Chris Hambuch-Boyleis retired teacher, school board member and an early childhood consultant from Eau Claire and the northwest organizer for the Wisconsin Public Education Network, a public school advocacy group.

Dr. Shandowlyon Hendricks-Williams is a former teacher assistant, teacher, principal, district administrator, regional director and adjunct faculty in Milwaukee and served as director of the governor’s Milwaukee office

Marva Herndon is a member of the Milwaukee Public Schools Board, a community advocate, founder of her neighborhood association, and a member of the NAACP Education Committee, Women Informed, School & Communities United, Educators Amplified Radio Team and Wisconsin Public Education Network.

Kim Kaukl is the executive director of the Wisconsin Rural Schools Alliance who grew up in Richland Center, attended UW-La Crosse and UW-Madison and worked for 34 years as a teacher and school administrator.

Trish Kilpin is a Greendale School District school social worker. She was named the Wisconsin School Social Worker of the Year in 1997, and Wisconsin Teacher of the Year in 2021.

Scott Lenski is a librarian at the Whitefish Bay Public Library, where he is in charge of all adult programming. He received a master’s degree in library and information science from UW-Milwaukee and lives in Milwaukee with his husband and many pets.

Chai Moua serves on the Portage county board. She is a social worker and lives in Stevens Point with her husband Phong Vang and their four children.

Rep. Shelia Stubbs (D-Madison) serves in the Legislature and on the Dane County Board. As a community leader, Stubbs has served as president of the Bridge/Lakepoint Neighborhood Association, and is the co-founder of End Time Ministries International.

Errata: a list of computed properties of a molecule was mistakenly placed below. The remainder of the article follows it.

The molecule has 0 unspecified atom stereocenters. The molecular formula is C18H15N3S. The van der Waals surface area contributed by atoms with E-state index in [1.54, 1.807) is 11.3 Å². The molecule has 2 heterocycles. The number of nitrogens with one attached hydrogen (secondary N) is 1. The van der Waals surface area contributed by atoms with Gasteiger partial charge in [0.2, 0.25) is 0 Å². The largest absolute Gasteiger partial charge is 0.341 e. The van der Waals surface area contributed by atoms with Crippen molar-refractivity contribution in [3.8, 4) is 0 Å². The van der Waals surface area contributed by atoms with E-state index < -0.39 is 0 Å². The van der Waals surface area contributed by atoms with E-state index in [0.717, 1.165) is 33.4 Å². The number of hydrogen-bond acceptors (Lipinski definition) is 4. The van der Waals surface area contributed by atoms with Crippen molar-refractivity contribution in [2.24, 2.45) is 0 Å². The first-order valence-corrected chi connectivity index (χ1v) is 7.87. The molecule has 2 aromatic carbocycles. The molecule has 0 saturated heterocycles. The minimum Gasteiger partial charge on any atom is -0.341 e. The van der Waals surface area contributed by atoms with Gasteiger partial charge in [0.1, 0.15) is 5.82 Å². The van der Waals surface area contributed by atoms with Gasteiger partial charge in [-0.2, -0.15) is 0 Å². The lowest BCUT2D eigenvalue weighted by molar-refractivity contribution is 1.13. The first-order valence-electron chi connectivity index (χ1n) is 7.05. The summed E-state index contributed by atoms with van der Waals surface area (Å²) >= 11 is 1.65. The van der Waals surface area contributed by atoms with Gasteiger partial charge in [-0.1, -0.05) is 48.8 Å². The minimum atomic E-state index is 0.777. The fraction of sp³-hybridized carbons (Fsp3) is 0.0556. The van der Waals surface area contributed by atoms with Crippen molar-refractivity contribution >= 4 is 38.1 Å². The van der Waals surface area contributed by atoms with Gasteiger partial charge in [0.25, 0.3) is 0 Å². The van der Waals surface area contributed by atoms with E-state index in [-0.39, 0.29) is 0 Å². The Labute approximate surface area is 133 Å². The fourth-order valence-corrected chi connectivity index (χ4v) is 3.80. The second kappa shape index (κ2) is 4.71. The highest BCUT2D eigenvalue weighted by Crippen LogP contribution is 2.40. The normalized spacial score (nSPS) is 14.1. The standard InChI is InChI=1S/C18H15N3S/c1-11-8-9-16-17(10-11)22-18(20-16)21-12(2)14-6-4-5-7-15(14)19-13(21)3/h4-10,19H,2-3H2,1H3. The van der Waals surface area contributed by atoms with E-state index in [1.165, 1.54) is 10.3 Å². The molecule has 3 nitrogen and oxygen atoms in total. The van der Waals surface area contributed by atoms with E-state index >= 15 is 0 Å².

Dr. Joan Wade is the executive director for the Association of Educational Service Agencies (AESA). A former library media specialist and elementary school teacher, she served as a state representative in the Wisconsin Legislature from 1998–2001.

Peggy Wirtz-Olsen is a high school art and English teacher currently serving as the vice president of the Wisconsin Education Association Council.

Julie Underwood, J.D., Ph.D. is the former dean of the School of Education at UW Madison. Her area of expertise is K-12 education law and policy. Prior to being dean she was the general counsel for the National School Boards Association. In 2018-2019 she served on the Wisconsin legislative Blue Ribbon Commission for School Funding. She is the current board chair for the Wisconsin Alliance for Excellent Schools, an advocacy group for public education.

Reprinted with permission of Wisconsin Examiner.

One thought on “Underly Announces Transition Team”

  1. sbaldwin001 says:

    I am concerned about the use of volunteers rather than state staff for this. Here’s why: They have no accountability to the public, and their internal communication can be outside the reach of open meetings laws. In short, I worry they may be a danger to democracy. I hope the press and others are keeping an eye on this.